3. Almost a decade after starting the SSLC/GYC programme because it was a bit different from your usual Gap Year fair I have absoloutely no regrets even though my career has taken a decidedly different route.
  6. I dissagree with S_L_S - i think you should go for a GYC even if you do think theres a chance you may join after uni - not only will it give you a better insight into the people you will be working with and the jobs that they do but it will give you an opportunity to do far more 'fun' things in one year than you would be able to do when doing the job 'for real'. Its far better to find out that the army 'isnt for you' during a gap year than when you've made it your career choice later down the line.

    I dont think you are too late but get in there ASAP. You wont regret it!!
  7. It also opens up lots of opportunities while at university through either the OTC or TA. This is not to say that their aren't a plethora of opportunities normally available but few of them pay quite so much. I'm not suggesting that this should be in any way part of a potential GYC's motivations but its something to have in the back of your mind.
  8. Thanks for the replies. I haven't actually started the application process at all. I had intended to join the OTC whilst at university and apply for a commission once I'd finished my degree. That's why I asked if it was too late, as I hadn't thought that it might be beneficial to start the application process this soon. Well, I've made the call and have a meeting set up in a few weeks, which should give me time to get my fitness up to scratch so I might be able to get my application through and sorted in time.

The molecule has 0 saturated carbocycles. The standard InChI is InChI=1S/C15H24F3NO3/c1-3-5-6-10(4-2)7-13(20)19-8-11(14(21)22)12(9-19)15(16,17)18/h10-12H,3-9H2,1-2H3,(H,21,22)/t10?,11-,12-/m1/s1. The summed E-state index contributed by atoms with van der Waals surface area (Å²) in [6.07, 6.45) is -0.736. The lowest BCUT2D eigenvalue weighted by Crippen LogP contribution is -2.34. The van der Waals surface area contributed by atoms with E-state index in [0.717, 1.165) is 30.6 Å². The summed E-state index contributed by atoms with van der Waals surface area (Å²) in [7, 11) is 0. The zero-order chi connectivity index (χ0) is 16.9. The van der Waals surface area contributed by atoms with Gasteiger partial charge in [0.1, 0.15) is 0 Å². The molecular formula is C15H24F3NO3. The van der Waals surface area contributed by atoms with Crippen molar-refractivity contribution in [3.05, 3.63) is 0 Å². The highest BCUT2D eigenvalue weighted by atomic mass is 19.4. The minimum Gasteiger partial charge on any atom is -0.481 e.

Free fall training? Has anyone managed to wrangle that whilst on a GYC?
  9. Oh yes. As a rough guide; corps = adventure training, infantry = chance to soldier and possibly command.
  10. barkingbugle = dead wrong.

    All the GYC Officers in my last unit were employed as troop commanders and were expected to do the whole bit - albeit with a bit more support than a one year CC officer would initially get. There were lots of them spread through 3 regiments and they generally did well and learned loads.

    The young officer I had was an excellent operator, very good troop commander and a real star. He took part in a full training year, worked v hard and had a good time. He got two weeks skiing over the year and did the same as all the other subbies. As a swan song he took his troop on an OTX for a month and had thoroughly good time in command.

    Remember, whatever mob you go to you should be put in a command position, not used as a spare - worth asking the question. The rules mean that you will not go on ops, but you can do everything else.
  11. Good to hear and i'm happy to be corrected. I can only speak from the impression given by many of my contempories from the corps. I was lucky enough to command a platoon and it was an excellent and challenging experience. The use of an individual GYC officer tends to be left with the immediate chain of command to decide and this seems to result in their wide range of employments... and unemployments.